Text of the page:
Don’t be fooled into thinking it’s time for a nap transition to only two naps daily. Research indicates that most babies aren’t ready to cut out their final nap until around 7–9 months old.  

When a baby transitions away from naps too early, it can lead to additional sleep issues (such as night waking). If your baby is going back and forth between two or three naps a day, increase his wake windows (just 15 minutes at a time), to increase his drowsiness. Also, incorporate lots of brain games and active play.  

What Time Should a 6-Month-Old Have Their Naps? 

At 6 months, most babies’ nap schedule include three naps daily with 2–3 hours of awake time in between. This can sound tricky to plan—refer to the table above schedule if you need help.  

Wake windows should increase throughout the day, so the longest awake time is the final period after the afternoon nap and before bedtime.

Many babies will fall asleep for their morning nap just 2 hours after waking and take around 3 hours between their afternoon nap and bedtime routine. It might take some time and research to decide on a sleep plan that works best for you and your family.  

Helpful Tips to Get Your 6-Month-Old Baby to Sleep and Nap on Schedule 

All babies experience sleep training struggles from time to time, but there are tips you can keep handy to help when your baby’s fighting sleep and to give you more peace in your evenings.  

Environment

Make sure your baby sleeps in a dark, calm, quiet space, free from distractions.  

Keep Your Baby Awake 

This might seem counterintuitive but rocking him all the way to sleep and then putting him down is not only time-consuming, but often this wakes him as you set him down. 

Instead, try swaddling, snuggling, and massaging your baby as part of his bedtime routine. You’re signaling that it’s time to rest and trusting your baby to learn to self-soothe and sleep on his own—which is exactly what a 6-month-old baby is developmentally prepared to do!  

Schedule 

Consistency is key. Your baby will fall asleep faster and get the best quality sleep when you keep your baby’s wake windows and sleep schedule at the same time and roughly the same duration each day. Disruptions are inevitable but try to get back on track. You’ll be glad you stuck to the schedule! 

It will take your little one a while to adjust to this new way from his old sleep schedule, so you might want to put him down about 10 minutes earlier when you start. This allows your baby to get accustomed to the new routine and avoid any overly tired fussiness.  

Why does my baby move so much during sleep?

Babies are often active during sleep. Often, you can see them moving their arms and legs or even making facial expressions. It can be easy to mistake these stirrings as a signal that your baby is waking up or not getting good sleep. 

This is not always the case. Wait a few minutes before intervening to give your little one a chance to settle down and fall back asleep on his own.  

Getting your baby on a good, consistent sleep schedule can be challenging! Don’t fret if some days are really hard. They won’t all be. Remember to stick to the schedule and be patient, don’t make bedtime feel like a punishment for you or your baby.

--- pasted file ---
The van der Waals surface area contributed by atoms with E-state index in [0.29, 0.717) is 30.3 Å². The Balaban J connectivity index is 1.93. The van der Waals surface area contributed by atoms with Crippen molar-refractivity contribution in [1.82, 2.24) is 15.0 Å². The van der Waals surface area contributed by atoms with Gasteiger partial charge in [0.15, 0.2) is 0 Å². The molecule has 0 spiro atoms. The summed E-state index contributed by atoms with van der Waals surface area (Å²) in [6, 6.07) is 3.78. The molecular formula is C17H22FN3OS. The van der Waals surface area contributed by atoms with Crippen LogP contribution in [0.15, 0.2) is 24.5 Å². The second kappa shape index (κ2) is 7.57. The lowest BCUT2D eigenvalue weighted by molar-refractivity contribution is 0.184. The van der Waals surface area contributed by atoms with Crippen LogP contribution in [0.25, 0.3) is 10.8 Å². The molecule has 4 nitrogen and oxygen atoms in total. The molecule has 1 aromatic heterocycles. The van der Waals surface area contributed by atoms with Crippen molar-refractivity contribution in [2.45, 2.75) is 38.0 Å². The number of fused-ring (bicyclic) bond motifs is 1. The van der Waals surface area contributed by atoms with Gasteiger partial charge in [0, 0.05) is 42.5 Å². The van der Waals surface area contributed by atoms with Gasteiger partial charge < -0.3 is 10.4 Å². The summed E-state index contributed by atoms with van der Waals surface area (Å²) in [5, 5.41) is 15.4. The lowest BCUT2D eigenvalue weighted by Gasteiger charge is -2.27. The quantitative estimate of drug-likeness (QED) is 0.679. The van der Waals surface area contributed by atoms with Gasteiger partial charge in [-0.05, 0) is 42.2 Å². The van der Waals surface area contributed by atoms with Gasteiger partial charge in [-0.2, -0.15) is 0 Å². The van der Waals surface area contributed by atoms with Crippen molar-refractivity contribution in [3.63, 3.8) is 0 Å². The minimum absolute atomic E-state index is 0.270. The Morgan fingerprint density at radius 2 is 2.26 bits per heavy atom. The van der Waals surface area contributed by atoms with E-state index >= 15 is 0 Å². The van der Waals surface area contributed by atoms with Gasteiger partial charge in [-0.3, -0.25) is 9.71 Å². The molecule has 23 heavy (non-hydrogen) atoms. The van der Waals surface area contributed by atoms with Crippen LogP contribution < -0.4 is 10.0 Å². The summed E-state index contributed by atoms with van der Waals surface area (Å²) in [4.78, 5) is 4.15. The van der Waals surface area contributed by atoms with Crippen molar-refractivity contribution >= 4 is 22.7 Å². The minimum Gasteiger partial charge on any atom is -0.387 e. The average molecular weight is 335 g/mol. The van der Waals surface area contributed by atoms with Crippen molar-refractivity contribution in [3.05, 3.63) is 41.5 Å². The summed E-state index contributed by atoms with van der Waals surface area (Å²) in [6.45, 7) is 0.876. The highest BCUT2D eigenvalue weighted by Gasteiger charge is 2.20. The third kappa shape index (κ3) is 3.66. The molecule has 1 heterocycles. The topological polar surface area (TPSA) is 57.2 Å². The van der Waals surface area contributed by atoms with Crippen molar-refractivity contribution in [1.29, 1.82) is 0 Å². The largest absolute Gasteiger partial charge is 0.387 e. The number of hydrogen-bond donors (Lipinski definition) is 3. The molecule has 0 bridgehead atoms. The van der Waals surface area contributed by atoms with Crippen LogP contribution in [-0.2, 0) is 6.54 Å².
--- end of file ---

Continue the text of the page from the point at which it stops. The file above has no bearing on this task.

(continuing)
If you’re struggling or have concerns about your child’s sleep, talk to their pediatrician about it as soon as possible to find solutions and set your mind at ease.  

Baby sleeping on mom.

At What Age Do Babies’ Sleep Regress? 

Sleep regressions occur at any age during infancy and toddlerhood—most often at 4 months, 6 months, 8 months, 12 months, 18 months, and 2 years.  

Your baby’s sleep habits can be tricky to manage, but typically a sleep regression lasts less than a month, and your baby will find his rhythm again, so don’t get discouraged!  

FAQs  

How can you get a 6-month-old baby to sleep through the night? 

Many babies can learn to sleep through the night at 6 months old. 

If your baby is used to falling asleep independently, gets all their hydration and nutritional needs met and is active during the day, they’re more inclined to sleep through the night.  

Conversely, if your baby has a parent-led sleep association or gets hungry during the night, they are likely to wake up. It’s common for babies at this age to still have up to 1–2 night feedings at this age, also.  

Is it okay to start sleep training a 6-month-old baby? 

Pediatricians and experts recommend implementing sleep training methods when your baby is between 4–6 months old.  

This age is the sweet spot where babies are old enough to physically go 6–8 hours without eating but aren’t quite at the point where the comfort you provide has become a sleep association they rely on.  

If you want your 6-month-old sleep schedule to be consistent so you can sleep through the night and avoid your baby not sleeping in his crib, teach him to fall asleep independently at an early age!

If you need more help, ask your baby’s doctor to refer you to a certified pediatric sleep consultant or provide other resources. And don’t get discouraged! Your baby, and you, will be resting peacefully in no time.

6-Month-Old Sleep Schedule for a Well-Rested Baby